Monday, May 23, 2022
HomeNewsUrban DesignSaving the Sando

Saving the Sando

The hotel was established in 1870 on King Street in Newtown, and has been in control of Townsend Hotel Management since May 2005. Recently it was forced into receivership with debts of $3.6 million to BankWest.

There has been an ongoing battle for the venue since 2011, with a failed bid to sell the building, including its lease, back at its target of $3 million during November 2011. The highest bid was $2.7 million. On July 16, 2011, BankWest called in a $3.2 million loan and issued a seven-day letter of demand. The loan was taken out to cover the hotel’s original mortgage with St George. There was also an extra $300,000 taken for renovations to the hotel. On August 9, 2011, the company was hit with a monthly interest rate of $63,500, which was previously $16,000. This was then reduced to $48,000, which is still a lot of money and left the hotel struggling to make payments.

Tony Townsend, the current owner of the venue, has said: “The Sando is a very marginal hotel/business. Its live music focus, poor gaming and no food are all the direct results of an ‘alternative style’ music venue approach.” Tony and his wife Kim have spent a lot of money over the past seven years trying to rebuild the once-strong iconic venue. Currently the venue looks like it’s losing the battle, not only failing to make bank payments, but with noise, council and police objections costing over $250,000 to date.

The Sando still has a place in the heart of many musicians. I hit various social media platforms to ask a few people what they thought of the situation. “Well, I don’t know what’s happening to the Sando, but come on, can we lose another venue? I really hope that the place is saved. A great venue run and staffed by really great people,” says Peter Black from Sydney punk rock group The Hard-Ons. Another comment was made by Chris Penny from a punk group called Glitter Canyon: “A venue should be somewhere you want to go, not somewhere you have to go. I think the era of glorifying ‘dive bars’ is coming to an end. The Annandale Hotel realised the importance of this a while ago, and began important renovations to the visual look of their bar with their ‘buy a brick’ campaign. If the Sando was to shut down it would be the death of live music in Newtown, and another nail in the coffin for Sydney live music.”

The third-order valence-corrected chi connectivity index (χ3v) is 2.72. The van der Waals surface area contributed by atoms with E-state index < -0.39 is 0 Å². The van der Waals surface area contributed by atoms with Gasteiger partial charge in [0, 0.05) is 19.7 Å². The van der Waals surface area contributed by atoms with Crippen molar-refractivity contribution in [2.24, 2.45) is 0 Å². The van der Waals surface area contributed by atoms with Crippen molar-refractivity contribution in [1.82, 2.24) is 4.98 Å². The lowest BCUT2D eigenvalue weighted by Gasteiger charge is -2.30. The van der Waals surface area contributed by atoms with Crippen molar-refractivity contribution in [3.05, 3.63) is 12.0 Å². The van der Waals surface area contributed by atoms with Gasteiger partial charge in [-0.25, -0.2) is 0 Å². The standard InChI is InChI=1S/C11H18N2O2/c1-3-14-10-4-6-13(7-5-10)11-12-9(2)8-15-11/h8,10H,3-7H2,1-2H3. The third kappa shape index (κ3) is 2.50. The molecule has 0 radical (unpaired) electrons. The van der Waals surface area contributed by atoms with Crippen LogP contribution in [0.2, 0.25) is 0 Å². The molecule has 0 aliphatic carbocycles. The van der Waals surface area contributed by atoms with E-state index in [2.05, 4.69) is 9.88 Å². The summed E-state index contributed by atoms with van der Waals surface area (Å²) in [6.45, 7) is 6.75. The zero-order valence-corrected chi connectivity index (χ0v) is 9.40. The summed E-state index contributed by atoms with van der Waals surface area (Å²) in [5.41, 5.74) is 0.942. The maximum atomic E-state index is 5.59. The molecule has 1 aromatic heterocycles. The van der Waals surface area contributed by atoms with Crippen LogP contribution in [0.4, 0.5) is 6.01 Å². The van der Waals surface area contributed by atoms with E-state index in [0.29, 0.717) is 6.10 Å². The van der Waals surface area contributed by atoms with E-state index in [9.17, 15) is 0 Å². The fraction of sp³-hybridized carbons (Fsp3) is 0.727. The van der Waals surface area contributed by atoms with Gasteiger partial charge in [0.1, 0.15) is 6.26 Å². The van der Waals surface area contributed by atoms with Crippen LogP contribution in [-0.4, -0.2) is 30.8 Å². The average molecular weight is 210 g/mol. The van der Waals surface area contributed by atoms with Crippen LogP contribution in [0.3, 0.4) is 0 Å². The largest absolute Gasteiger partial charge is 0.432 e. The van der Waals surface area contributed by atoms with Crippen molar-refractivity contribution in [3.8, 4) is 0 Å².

The hotel has established a committee to organise a rally and petition to save the Sando. A rally took place on August 26. It’s not yet clear how this will help a debt in the millions but the spirit is strong for die-hard supporters of the venue and people continue to push the cause. If the Sandringham is sold by receivers, it is possible the building will be broken up and resold for development. A recent change of zoning in Marrickville allows for four-storey buildings on King Street. Approximately 25 single-bed units could be built on the site.

- Advertisment -spot_img
- Advertisment -spot_img

Related